|Galleria Victor Emmanuel|
In the afternoon of that first day in Milano (Wednesday), we had a nice lunch of onion soup in a restaurant in the Galeria Victor Emmanuel (the world’s first shopping mall, I believe), and then went to La Scala, where I had a glimpse of the fully lit loges facing a horseshoe, the stage in front and the flat parterre beneath. Then they closed the viewing loges and darkened the theater for a rehearsal (something Wagnerian, it seemed). We then visited the museum there, an intriguing collection of portraits and statues and mementos, and even plaster hand casts and death masks of famous composers and musicians and performers of La Scala’s illustrious past. One almost feels the passions and intrigue of the artists and managers in their portraits and in the artifacts they left behind in this powerfully iconic building.
After visiting La Scala, we went to a small church with a very interesting perspective effect of inlaid marble in the apse. From the entrance, looking down the nave, the apse seemed 20 or 30 feet deep, but if one walked up toward the front, it was clear that the apse was no more than about a meter deep, and that the effect had been achieved with the clear use of perspective. I don't seem to have taken any photos of that - perhaps it was too dark inside the church.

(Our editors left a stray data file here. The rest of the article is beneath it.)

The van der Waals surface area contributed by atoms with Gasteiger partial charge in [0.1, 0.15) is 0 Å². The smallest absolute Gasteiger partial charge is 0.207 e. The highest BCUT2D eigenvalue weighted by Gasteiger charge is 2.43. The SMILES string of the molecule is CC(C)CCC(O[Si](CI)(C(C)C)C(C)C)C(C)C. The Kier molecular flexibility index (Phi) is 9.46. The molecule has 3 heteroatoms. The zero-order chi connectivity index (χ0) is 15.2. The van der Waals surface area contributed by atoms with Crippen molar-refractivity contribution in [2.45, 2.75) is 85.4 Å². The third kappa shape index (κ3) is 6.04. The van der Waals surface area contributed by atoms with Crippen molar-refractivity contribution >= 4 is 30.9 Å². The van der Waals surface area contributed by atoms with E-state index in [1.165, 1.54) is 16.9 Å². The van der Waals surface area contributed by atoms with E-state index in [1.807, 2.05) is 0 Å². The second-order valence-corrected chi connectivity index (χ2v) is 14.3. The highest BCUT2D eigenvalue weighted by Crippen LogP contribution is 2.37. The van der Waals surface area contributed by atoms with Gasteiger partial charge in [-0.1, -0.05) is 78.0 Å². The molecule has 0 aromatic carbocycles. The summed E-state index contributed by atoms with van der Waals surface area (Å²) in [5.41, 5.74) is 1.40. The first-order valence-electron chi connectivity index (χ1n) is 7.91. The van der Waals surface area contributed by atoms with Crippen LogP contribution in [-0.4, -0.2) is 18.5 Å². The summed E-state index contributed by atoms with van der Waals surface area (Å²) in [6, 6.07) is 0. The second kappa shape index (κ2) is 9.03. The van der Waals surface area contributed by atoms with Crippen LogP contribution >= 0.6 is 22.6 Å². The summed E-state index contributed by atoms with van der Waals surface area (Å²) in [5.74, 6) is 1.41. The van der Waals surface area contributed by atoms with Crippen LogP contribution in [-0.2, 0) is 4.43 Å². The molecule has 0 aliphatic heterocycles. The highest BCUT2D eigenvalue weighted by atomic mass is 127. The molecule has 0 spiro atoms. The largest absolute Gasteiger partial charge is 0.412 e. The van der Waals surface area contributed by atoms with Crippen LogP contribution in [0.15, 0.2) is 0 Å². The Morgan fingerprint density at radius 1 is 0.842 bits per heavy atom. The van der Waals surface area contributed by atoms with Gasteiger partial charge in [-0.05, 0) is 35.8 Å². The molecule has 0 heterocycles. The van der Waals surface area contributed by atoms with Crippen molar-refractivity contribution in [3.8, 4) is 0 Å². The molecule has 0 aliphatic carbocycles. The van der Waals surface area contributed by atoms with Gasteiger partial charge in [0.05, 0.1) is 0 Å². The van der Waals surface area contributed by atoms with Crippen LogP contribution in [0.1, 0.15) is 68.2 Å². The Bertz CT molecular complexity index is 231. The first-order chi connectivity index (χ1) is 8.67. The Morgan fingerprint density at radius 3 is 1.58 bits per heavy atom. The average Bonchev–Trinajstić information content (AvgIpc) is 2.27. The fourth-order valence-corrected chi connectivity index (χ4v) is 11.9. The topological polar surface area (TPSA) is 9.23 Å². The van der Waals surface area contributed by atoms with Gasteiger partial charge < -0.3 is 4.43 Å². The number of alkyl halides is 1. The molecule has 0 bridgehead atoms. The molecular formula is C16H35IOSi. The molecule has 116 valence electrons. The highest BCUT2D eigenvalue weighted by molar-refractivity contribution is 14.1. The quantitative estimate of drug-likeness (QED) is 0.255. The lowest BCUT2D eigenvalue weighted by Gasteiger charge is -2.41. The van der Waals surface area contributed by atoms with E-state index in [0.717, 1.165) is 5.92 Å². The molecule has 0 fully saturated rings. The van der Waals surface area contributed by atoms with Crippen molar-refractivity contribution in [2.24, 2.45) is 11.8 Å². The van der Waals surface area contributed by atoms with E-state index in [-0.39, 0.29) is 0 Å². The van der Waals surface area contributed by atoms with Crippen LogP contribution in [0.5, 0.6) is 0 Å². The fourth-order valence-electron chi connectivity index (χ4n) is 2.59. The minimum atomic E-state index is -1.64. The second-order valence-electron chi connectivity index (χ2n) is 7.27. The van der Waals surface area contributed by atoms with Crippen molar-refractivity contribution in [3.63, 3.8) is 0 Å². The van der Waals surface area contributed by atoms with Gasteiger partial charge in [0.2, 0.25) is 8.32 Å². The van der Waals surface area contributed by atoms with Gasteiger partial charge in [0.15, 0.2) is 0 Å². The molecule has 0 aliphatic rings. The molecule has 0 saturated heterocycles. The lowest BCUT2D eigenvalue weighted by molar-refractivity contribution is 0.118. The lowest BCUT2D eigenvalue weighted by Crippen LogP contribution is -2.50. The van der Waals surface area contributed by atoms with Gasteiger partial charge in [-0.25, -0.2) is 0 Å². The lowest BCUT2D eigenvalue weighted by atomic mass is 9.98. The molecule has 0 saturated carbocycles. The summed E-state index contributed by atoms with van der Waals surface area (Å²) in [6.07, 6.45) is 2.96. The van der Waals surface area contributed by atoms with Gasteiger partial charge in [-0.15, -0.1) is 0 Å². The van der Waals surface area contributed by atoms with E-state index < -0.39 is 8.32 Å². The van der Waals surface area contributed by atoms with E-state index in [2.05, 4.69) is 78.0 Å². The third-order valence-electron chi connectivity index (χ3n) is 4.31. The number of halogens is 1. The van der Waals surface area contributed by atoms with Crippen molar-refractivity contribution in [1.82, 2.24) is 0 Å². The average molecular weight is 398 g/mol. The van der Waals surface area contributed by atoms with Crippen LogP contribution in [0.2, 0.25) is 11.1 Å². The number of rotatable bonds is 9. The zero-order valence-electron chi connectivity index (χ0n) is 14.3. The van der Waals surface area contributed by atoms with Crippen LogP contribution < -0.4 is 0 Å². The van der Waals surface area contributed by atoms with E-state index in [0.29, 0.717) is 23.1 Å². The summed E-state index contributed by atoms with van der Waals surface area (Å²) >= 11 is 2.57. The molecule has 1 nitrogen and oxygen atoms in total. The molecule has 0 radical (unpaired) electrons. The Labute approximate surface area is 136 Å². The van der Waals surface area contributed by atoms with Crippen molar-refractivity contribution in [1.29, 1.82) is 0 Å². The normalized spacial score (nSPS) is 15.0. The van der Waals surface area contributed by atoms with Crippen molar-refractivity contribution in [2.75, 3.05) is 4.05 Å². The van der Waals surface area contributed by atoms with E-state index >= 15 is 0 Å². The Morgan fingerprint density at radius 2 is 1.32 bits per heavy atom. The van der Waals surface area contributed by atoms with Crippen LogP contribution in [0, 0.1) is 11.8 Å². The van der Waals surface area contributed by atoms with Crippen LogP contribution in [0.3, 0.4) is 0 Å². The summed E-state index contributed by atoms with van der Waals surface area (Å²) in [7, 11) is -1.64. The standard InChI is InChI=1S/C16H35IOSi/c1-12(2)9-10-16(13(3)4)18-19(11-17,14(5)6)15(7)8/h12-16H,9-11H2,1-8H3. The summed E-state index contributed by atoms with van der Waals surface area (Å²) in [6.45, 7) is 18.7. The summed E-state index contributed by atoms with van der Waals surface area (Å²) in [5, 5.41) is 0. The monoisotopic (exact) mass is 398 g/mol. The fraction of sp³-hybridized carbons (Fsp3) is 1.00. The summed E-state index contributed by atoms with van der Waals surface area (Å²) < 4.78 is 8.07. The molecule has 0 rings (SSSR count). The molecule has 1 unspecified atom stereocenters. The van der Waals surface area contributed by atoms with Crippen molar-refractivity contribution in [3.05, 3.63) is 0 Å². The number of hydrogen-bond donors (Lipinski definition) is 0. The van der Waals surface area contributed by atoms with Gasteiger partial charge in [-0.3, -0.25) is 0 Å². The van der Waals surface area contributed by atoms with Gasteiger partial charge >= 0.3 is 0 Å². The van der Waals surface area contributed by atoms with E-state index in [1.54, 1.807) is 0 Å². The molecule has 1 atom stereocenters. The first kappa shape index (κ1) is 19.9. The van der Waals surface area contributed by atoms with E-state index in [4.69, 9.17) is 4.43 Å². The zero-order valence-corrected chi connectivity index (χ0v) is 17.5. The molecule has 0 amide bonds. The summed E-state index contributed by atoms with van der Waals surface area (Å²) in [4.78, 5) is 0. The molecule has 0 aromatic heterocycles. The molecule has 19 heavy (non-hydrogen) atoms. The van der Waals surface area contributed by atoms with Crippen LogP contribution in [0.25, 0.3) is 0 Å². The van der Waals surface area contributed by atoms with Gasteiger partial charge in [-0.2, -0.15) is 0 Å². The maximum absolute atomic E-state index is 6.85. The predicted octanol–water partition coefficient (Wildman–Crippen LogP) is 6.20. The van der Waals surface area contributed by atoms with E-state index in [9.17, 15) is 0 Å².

That evening, Guido and his family came over for dinner at his parents’ home, a very pleasant evening. Ricardo came up to me and spoke a few words in English. It was clear that Patrizia and Guido love each other, that she’s a good mother, and that he loves the innocence of his children.
|General Giuseppi Misouri on his tired horse|
The following day, Thursday, Gianni, Rosanna and I went back to Milano, again by metro, and visited the medieval university of the city. We ate lunch (I had a large, very nice tuna salad) in an open-air café in front of a church near the Place Giuseppi Misouri. He was a general in Ghiribaldi’s army, and his commemorative statue shows him riding on a very tired horse. Afterwards, we went to a jewel of a museum housed in an old palace with a lovely little courtyard, of which the core collection was early Renaissance paintings and ancient manuscripts from throughout the civilized world of the Middle Ages.
That evening, the whole family got together at a very nice restaurant in the town of Bordigheria. Rosanna said we would be “seeing the night life of Bordigheria,” a sleepy suburb of Milano, not far from the high-rise apartment complex where they live. Nonetheless, the meal was superb and the company (all family, including children) was lively and engaging.